Back in the July, when it first appeared that Tim Russert might be more than a simple bit player in the Valerie Plame investigation, we asked whether it was appropriate for Russert to discuss the case on his show without disclosing his role. It seemed a largely hypothetical question then.
Now, though, we know that Russert is anything but a bit player. He was named in the indictment (PDF) numerous times and cited by name by Patrick Fitzgerald during his press conference Friday. In fact, it seems like Russert’s testimony is the key hinge of the entire indictment.
Yet he still managed to make it most of the way through yesterday’s show before mentioning his integral role: “Then Mr. Scooter Libby, the chief of staff for Vice President Cheney, was indicted for obstruction of justice, perjury and false statements, including conflicts with testimony from journalists, including myself, Matt Cooper of Time magazine and Judy Miller of The New York Times.”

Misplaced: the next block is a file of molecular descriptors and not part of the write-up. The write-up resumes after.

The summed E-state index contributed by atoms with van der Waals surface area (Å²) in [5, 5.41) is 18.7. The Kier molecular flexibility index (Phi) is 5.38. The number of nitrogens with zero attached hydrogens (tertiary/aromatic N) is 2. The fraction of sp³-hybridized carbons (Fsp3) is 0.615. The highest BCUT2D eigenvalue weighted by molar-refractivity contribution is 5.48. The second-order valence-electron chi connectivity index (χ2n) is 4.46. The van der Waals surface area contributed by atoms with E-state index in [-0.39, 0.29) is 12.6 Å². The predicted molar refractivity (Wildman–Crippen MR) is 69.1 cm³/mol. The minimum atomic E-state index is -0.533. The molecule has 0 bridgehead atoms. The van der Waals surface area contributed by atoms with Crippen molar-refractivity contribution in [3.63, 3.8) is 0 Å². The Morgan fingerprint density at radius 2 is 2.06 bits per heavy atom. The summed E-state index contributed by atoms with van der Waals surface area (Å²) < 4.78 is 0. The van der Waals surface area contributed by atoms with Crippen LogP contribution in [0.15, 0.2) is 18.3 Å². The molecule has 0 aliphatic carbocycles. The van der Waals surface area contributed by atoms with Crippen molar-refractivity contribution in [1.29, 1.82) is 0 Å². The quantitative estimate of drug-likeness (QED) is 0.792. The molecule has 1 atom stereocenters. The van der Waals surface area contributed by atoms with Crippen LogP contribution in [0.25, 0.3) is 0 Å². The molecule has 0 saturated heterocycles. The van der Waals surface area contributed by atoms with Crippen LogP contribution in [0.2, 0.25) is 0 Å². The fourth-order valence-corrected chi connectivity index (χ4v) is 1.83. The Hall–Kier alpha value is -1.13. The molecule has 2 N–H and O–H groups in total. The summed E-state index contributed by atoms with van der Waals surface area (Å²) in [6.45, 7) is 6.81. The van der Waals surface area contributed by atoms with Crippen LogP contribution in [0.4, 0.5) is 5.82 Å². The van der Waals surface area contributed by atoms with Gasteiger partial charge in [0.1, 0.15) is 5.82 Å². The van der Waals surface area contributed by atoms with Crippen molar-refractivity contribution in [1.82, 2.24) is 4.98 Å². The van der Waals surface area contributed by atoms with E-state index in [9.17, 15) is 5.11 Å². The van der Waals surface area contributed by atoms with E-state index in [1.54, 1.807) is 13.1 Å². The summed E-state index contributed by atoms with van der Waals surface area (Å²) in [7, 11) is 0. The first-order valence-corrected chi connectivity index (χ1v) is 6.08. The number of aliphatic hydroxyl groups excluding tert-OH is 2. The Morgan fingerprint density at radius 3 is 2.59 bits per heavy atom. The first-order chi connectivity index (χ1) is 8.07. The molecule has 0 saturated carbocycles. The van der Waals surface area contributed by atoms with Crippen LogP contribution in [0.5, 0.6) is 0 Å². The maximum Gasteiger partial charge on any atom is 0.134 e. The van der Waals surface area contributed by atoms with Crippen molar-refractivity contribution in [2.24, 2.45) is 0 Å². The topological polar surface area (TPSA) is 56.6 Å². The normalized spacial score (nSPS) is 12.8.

Then he went “inside” the indictments to talk more about the case, attempting to explain the complicated nature and background of the charges.
It’s not often that we find ourselves agreeing with the right-wing group Accuracy in Media, but they certainly do raise an interesting point in this instance: Is it appropriate for Russert to be discussing this case on television?
And why yesterday did he not begin the show with a disclaimer? Does he assume that his whole audience is smart enough to know that he’s a key player?
> As Mike Isikoff said: “[Russert] could end up being the guy who puts Libby in jail.”